Sen. Bernie Sanders (I-Vt.) today said federal regulators should stop thumbing their noses at a year-old law and enforce limits on excessive speculation in oil markets.
He cited secret data collected by the Commodity Futures Trading Commission which showed that Goldman Sachs, Morgan Stanley and other banks and hedge funds dominated oil markets in 2008 when prices rose sharply and topped $140 a barrel. The records -- first made public by Sanders -- shed light on the role of speculators at a time when oil prices soared and the pump price for gasoline spiked to around $4 a gallon.
In a letter to the commission chairman, Sanders urged Gary Gensler to convene an emergency meeting to crack down on speculators and provide needed relief for motorists and for people who live in cold-weather states, like Vermont, who face sharply higher prices this winter for oil to heat their homes.
"While making this confidential information public may have upset Wall Street oil speculators, the American people have a right to know exactly what caused gasoline prices to skyrocket to more than $4 a gallon back in the summer of 2008," Sanders said. "Further, there is little doubt that the same speculators who caused gasoline and heating oil prices to unnecessarily spike in 2008 are playing the same games again in 2011. This is simply unacceptable and must not be allowed to continue."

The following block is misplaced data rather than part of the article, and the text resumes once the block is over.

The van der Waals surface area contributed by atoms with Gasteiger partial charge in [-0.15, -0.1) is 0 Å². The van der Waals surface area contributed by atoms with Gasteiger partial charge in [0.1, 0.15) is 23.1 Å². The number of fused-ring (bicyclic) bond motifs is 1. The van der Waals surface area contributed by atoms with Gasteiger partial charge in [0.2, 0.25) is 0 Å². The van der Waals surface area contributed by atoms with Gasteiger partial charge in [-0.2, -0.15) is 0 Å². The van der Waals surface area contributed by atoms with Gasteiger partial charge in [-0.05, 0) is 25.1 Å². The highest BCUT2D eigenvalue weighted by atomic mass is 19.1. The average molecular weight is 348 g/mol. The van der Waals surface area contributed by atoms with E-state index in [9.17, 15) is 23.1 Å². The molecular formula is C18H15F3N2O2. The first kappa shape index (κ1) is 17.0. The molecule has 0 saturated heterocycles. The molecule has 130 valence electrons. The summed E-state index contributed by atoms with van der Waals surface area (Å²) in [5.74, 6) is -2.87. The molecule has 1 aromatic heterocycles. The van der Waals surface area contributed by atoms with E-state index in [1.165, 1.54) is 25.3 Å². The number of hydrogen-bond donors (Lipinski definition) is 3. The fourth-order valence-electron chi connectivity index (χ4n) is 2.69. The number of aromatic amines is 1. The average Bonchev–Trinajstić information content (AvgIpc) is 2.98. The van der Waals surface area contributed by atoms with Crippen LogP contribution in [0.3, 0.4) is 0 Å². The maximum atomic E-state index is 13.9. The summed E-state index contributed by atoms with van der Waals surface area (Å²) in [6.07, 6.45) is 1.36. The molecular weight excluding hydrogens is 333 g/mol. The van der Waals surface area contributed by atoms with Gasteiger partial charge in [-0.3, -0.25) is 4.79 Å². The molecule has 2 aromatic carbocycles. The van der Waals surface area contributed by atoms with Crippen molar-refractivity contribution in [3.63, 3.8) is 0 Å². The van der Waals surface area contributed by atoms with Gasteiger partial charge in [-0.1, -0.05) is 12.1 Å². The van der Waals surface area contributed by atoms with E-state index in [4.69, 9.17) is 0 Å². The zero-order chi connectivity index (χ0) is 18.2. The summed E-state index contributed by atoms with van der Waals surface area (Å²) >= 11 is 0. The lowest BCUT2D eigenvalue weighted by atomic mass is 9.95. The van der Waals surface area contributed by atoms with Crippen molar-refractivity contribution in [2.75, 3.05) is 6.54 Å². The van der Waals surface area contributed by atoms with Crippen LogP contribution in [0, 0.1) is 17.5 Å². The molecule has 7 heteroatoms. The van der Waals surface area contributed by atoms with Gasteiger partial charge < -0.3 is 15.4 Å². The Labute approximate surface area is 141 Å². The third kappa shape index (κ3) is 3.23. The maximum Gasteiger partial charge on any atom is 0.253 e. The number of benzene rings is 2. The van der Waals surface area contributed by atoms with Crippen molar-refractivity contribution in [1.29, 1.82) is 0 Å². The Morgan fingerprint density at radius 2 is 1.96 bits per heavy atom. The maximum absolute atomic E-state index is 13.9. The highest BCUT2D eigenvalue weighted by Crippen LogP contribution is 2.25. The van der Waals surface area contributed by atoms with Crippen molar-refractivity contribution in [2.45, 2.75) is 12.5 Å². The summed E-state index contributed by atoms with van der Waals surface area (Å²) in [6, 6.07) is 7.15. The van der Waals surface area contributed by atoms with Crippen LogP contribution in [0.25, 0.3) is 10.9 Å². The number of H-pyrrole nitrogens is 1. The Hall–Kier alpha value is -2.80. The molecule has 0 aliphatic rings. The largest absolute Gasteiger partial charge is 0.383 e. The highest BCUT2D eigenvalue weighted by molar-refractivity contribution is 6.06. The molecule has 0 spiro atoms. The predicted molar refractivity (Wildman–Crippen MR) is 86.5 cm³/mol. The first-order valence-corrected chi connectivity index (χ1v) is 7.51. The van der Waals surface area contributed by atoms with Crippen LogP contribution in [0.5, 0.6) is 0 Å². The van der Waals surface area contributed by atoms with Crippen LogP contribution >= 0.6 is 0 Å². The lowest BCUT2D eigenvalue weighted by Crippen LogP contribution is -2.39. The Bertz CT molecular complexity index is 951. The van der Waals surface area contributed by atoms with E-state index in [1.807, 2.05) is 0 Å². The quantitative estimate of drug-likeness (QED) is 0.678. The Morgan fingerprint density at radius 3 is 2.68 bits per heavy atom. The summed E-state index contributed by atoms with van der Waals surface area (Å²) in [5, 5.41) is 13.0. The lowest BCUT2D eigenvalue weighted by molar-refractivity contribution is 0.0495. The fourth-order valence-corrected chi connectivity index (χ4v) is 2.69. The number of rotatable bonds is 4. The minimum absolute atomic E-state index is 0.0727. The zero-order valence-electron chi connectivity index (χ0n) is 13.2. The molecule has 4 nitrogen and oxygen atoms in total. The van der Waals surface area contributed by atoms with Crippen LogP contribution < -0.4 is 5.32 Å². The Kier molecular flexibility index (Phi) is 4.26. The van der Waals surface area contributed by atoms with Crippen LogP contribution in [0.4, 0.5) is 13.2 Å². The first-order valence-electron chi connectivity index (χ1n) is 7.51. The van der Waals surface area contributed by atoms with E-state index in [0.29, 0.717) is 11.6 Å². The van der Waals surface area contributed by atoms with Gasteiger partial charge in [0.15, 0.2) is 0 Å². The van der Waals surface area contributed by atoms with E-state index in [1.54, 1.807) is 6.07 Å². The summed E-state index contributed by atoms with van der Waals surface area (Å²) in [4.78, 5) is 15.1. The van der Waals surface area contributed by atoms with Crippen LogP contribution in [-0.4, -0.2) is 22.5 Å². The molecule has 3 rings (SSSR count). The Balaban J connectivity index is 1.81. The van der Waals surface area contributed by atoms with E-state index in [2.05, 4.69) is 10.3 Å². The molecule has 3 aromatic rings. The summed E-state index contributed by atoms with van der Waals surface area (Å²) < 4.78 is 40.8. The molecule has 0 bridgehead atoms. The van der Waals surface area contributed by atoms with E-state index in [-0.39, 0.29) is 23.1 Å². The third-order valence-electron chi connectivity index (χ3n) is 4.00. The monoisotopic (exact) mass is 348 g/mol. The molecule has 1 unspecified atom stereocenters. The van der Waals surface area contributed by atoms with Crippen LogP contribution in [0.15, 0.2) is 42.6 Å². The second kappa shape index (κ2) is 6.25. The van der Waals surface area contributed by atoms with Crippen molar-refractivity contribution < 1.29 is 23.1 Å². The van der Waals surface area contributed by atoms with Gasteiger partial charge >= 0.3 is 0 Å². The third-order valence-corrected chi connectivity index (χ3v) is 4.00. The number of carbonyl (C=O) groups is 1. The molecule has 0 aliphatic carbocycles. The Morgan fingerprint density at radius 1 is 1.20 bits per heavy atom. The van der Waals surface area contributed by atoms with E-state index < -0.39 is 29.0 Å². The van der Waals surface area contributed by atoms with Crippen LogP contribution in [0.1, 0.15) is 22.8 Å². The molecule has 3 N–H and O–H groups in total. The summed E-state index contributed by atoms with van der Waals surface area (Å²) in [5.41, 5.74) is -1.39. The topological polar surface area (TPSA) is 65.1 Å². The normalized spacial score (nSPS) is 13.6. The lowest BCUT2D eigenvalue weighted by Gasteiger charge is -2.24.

The average price for a gallon of gasoline is now $3.57, still 87-cents more than gas cost two years ago when oil supplies were lower and demand for gasoline was higher. Sanders also noted that the U.S. Energy Information Administration predicts that the price of heating oil in the northeast will be about 33 percent higher than last winter.
The Wall Street reform law enacted last year gave the CFTC until Jan. 17 to impose strict limits on the amount of oil that speculators could trade in the energy futures market. Seven months later, the commission is still breaking the law.
The commission says it lacks enough information, a claim Sanders called "laughable." In the letter to Gensler, Sanders said the CFTC has been collecting this data for at least three years and called for an emergency meeting "to eliminate excessive oil speculation as soon as possible."